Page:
In the present context, ISPR refers specifically to the self-relevant meanings stored in long-term memory that individuals associate with fragrance. Thus, measures of ISPR must capture or reflect the personal relevance individuals perceive in perfume/cologne. In this study, the subjects' ISPR with fragrance was measured with Zaichkowsky's Personal Involvement Inventory (cf. Zaichkowsky 1985). This scale was selected because it was developed to measure "a person's perceived personal relevance of the object based on inherent needs, values, and interests" (p. 342). This scale contains 20 7-point items each labeled with bipolar adjectives (e.g., important/unimportant; irrelevant/relevant; essential/unessential). Subjects were asked to think about what colognes/perfumes meant to them and then to complete the scales. By use of the Cronbach alpha, the internal consistency of this multi-item scale was found to be quite good with a reliability of .97. Moreover, the item-to-total correlations ranged from a low of .61 to a high of .87.

Situational Sources of Personal Relevance

Each subject was presented with 13 situations that varied in their levels of SSPR relative to the product class of fragrances. A previous focus group was conducted and used as the basis for generating usage situations for the questionnaire. Most situations revolved around typical activities of student life.

Ranking of the Situations. Three female college students served as a panel of judges and ranked-ordered the 13 situations on the criterion of importance of the situation for wearing a perfume/cologne. Three of the situations gave divergent rankings across the panel and were dropped from further analysis. For the remaining 10 situations, an interjudge reliability of .76 was achieved.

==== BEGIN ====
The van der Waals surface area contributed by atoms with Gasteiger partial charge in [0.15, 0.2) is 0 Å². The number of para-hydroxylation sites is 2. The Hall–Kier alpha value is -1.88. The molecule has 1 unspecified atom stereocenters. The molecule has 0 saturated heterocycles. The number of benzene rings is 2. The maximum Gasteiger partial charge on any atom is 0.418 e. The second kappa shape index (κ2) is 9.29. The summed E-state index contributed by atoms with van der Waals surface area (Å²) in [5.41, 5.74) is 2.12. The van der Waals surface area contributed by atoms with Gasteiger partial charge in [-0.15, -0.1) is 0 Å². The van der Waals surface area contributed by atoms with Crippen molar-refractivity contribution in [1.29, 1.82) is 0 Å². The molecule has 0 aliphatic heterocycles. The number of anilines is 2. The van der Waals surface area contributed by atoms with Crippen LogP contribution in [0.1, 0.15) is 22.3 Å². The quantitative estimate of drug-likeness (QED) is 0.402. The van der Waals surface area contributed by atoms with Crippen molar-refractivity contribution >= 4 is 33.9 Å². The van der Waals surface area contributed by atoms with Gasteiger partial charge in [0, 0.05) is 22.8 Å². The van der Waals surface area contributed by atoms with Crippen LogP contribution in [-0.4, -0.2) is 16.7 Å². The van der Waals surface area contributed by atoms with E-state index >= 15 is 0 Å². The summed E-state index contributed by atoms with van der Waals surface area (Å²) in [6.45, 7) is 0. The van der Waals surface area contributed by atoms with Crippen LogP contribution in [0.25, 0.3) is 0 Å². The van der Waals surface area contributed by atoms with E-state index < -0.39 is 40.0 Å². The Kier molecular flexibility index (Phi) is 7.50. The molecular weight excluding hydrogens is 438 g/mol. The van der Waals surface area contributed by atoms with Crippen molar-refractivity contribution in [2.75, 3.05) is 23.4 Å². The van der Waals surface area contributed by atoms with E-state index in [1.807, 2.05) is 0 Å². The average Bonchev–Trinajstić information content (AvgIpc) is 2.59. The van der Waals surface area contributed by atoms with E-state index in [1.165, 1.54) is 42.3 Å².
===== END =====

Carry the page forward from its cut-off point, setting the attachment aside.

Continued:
The situations were then divided into three groups representing differing levels of SSPR (low, moderate, and high). The following are examples of low SSPR (L-SSPR), moderate SSPR (M-SSPR), and high SSPR situations, respectively:

L-SSPR You are going to participate in a physical activity, like volleyball, at the beach.

M-SSPR You are going to the mall with a group of friends, both male and female. There are NO boyfriend/girlfriend relationships in the group.

H-SSPR You plan to study for exams with a group of female classmates at the library. A few members of the group and yourself have made plans to go to Five Points (an area with a number of college bars) after studying and w ill be leaving directly from the library.

The Dependent Measures: Shifts In Usage Intentions

In the questionnaire each respondent was asked to list her three (or fewer if she does not own at least three) most preferred brands of fragrances that she owns and the percentage of time that she uses each of them. Each of the subjects three brands were then rank-ordered according to their percent usage, where the most used brand was ranked number one, the second was ranked number two, and the third was ranked number three. This rank ordering of each subject's brands produced a baseline or "average" likelihood usage for that respondent which served as a point of comparison. In addition, each brand of fragrance listed by the subjects was classified into four categories (1 = high, 4 = low) representing the "prestige" image of the brand. Membership to each "prestige" category was determined by consensus opinion of two industry observers (the first author and an executive from an international cosmetic company) and was consistent with instrument variables such as price and exclusiveness of the distribution of each brand.